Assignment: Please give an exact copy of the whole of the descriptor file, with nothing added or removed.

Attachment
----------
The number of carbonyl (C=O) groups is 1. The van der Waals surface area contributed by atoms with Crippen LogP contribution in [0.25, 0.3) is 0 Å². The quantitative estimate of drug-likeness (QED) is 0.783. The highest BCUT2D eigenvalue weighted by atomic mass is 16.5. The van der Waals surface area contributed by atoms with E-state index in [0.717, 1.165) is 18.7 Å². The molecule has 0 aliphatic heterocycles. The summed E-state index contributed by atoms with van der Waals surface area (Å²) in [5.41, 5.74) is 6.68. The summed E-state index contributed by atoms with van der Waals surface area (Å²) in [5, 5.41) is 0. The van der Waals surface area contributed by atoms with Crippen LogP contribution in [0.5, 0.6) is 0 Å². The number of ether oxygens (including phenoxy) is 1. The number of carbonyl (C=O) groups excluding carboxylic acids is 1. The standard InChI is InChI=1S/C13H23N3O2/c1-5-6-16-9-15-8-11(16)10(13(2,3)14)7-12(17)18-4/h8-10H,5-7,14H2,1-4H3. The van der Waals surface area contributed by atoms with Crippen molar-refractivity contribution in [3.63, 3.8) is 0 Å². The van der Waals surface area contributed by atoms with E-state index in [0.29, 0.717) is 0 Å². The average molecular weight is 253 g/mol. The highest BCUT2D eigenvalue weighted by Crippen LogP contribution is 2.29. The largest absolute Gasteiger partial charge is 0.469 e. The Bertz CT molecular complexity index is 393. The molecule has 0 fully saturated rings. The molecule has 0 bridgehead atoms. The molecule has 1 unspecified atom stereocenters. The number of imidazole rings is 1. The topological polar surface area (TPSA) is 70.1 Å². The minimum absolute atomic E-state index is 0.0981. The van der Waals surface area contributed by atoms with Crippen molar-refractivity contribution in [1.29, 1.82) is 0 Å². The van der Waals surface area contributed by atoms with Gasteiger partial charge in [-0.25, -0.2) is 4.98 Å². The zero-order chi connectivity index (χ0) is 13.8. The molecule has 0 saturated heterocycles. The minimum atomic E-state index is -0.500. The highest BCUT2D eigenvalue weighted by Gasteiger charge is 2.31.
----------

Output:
The number of carbonyl (C=O) groups is 1. The van der Waals surface area contributed by atoms with Crippen LogP contribution in [0.25, 0.3) is 0 Å². The quantitative estimate of drug-likeness (QED) is 0.783. The highest BCUT2D eigenvalue weighted by atomic mass is 16.5. The van der Waals surface area contributed by atoms with E-state index in [0.717, 1.165) is 18.7 Å². The molecule has 0 aliphatic heterocycles. The summed E-state index contributed by atoms with van der Waals surface area (Å²) in [5.41, 5.74) is 6.68. The summed E-state index contributed by atoms with van der Waals surface area (Å²) in [5, 5.41) is 0. The van der Waals surface area contributed by atoms with Crippen LogP contribution in [0.5, 0.6) is 0 Å². The number of ether oxygens (including phenoxy) is 1. The number of carbonyl (C=O) groups excluding carboxylic acids is 1. The standard InChI is InChI=1S/C13H23N3O2/c1-5-6-16-9-15-8-11(16)10(13(2,3)14)7-12(17)18-4/h8-10H,5-7,14H2,1-4H3. The van der Waals surface area contributed by atoms with Crippen molar-refractivity contribution in [3.63, 3.8) is 0 Å². The van der Waals surface area contributed by atoms with E-state index in [0.29, 0.717) is 0 Å². The average molecular weight is 253 g/mol. The highest BCUT2D eigenvalue weighted by Crippen LogP contribution is 2.29. The largest absolute Gasteiger partial charge is 0.469 e. The Bertz CT molecular complexity index is 393. The molecule has 0 fully saturated rings. The molecule has 0 bridgehead atoms. The molecule has 1 unspecified atom stereocenters. The number of imidazole rings is 1. The topological polar surface area (TPSA) is 70.1 Å². The minimum absolute atomic E-state index is 0.0981. The van der Waals surface area contributed by atoms with Crippen molar-refractivity contribution in [1.29, 1.82) is 0 Å². The van der Waals surface area contributed by atoms with Gasteiger partial charge in [-0.25, -0.2) is 4.98 Å². The zero-order chi connectivity index (χ0) is 13.8. The molecule has 0 saturated heterocycles. The minimum atomic E-state index is -0.500. The highest BCUT2D eigenvalue weighted by Gasteiger charge is 2.31.